My point is that those arguments are irrelevant.
Closed source software is written by people that are BOTH not paid to do it and paid to do it. Open source software is written by people that are BOTH not paid to do it and paid to do it. You make incorrect assumptions and irrelevant points in your arguments to illustrate that somebody else's arguments are irrelevant.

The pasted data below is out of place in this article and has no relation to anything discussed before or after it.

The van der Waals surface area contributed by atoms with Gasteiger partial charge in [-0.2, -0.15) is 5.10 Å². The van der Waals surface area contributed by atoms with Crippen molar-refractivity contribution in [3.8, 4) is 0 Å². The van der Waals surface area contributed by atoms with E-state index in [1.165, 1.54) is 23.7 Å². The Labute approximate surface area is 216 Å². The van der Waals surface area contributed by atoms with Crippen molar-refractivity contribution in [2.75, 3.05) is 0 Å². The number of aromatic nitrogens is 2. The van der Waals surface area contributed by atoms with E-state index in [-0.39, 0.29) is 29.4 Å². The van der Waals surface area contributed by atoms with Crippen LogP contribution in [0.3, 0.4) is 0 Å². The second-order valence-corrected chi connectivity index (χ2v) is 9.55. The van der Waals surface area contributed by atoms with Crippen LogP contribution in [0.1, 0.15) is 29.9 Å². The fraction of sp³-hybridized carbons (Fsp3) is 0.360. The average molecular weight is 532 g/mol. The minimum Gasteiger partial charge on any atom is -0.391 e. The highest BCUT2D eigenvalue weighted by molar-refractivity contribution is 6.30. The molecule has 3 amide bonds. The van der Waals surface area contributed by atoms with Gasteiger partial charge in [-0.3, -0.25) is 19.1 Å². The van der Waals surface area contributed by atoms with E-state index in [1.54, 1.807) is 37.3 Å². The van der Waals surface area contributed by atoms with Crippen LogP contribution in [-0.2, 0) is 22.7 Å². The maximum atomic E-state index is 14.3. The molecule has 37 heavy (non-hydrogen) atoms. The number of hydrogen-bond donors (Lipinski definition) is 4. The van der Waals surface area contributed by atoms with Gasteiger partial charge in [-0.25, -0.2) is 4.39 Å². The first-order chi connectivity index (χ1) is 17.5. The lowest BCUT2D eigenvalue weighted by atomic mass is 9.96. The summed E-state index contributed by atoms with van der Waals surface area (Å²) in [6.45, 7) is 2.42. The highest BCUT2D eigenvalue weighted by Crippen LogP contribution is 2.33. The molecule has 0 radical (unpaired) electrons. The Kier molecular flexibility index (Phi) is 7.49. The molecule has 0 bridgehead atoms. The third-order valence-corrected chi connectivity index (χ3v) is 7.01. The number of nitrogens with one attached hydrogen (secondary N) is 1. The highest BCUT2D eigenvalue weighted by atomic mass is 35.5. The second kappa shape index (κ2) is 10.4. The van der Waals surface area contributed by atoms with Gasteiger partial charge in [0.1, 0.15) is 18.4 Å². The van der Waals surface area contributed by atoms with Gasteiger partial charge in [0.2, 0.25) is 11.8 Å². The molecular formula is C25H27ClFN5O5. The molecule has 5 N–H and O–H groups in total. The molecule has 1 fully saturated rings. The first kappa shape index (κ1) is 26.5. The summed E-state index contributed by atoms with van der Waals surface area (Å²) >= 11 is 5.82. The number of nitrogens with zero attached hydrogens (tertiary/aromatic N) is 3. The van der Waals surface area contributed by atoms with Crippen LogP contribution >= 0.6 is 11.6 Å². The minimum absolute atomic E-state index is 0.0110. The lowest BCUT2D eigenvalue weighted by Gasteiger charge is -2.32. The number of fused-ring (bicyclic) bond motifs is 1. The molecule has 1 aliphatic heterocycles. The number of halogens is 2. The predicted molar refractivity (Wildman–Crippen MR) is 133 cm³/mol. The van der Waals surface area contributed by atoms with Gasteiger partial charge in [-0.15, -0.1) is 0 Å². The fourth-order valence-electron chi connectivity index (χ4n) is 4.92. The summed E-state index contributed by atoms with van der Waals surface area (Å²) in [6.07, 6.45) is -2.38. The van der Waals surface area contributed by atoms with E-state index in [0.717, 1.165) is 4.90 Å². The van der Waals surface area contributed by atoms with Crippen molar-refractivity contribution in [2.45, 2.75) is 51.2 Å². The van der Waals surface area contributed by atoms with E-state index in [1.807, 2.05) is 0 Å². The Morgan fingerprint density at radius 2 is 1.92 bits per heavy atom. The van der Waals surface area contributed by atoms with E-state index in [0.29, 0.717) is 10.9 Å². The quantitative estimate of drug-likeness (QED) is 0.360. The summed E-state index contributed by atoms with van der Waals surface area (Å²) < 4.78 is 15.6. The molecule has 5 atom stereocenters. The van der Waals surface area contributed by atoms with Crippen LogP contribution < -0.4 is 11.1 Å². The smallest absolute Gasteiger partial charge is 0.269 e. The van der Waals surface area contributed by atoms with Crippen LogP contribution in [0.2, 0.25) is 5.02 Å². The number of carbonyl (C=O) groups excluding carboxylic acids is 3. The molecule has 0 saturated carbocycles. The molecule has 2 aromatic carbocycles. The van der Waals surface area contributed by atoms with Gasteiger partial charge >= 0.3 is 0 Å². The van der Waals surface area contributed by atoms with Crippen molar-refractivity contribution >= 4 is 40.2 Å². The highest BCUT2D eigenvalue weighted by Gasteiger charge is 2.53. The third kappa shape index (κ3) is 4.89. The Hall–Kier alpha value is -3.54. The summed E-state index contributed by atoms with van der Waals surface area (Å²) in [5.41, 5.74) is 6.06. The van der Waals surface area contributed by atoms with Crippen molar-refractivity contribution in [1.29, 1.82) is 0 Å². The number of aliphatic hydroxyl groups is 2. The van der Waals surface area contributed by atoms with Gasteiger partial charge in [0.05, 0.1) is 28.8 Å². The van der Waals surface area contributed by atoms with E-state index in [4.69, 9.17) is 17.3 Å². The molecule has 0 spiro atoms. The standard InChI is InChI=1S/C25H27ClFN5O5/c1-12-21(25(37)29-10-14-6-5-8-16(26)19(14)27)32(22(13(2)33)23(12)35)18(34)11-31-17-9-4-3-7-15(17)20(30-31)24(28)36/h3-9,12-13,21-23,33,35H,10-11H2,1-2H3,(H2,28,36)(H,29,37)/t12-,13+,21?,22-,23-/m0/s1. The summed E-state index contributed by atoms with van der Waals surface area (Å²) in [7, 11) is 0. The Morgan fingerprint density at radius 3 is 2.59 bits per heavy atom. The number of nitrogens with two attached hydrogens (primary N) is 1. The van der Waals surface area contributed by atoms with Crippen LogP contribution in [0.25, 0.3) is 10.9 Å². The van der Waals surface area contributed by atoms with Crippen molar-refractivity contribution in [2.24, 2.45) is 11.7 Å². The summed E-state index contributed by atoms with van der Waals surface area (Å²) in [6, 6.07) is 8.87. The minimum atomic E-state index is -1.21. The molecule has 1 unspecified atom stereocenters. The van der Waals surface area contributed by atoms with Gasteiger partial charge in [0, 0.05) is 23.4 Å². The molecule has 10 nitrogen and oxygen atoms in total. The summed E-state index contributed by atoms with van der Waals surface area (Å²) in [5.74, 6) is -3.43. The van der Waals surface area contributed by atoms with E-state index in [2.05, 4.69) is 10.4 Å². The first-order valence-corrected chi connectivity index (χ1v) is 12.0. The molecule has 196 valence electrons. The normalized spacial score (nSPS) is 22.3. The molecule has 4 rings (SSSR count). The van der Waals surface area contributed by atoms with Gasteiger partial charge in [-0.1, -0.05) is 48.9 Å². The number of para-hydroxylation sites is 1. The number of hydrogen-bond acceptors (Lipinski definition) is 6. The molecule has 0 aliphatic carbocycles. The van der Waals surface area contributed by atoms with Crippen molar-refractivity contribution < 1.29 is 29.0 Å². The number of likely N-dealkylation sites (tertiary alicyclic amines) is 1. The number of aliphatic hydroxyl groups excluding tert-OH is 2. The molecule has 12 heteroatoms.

Closed source can only be audited by people whom are granted the permission to view the code by the copyright holder (small pool of auditors). Open source software can be audited by anyone (larger pool of potential auditors). When it concerns public safety, copyright holders have an interest in protecting access to flaws which would tarnish their reputation so they control auditor access. However, the public has an interest in auditing software which renders products/service unsafe to use, so the power of the community is employed to audit and improve open source software in ways which make it safer. Clearly, when it concerns matters of public safety, open source software is more likely to be audited.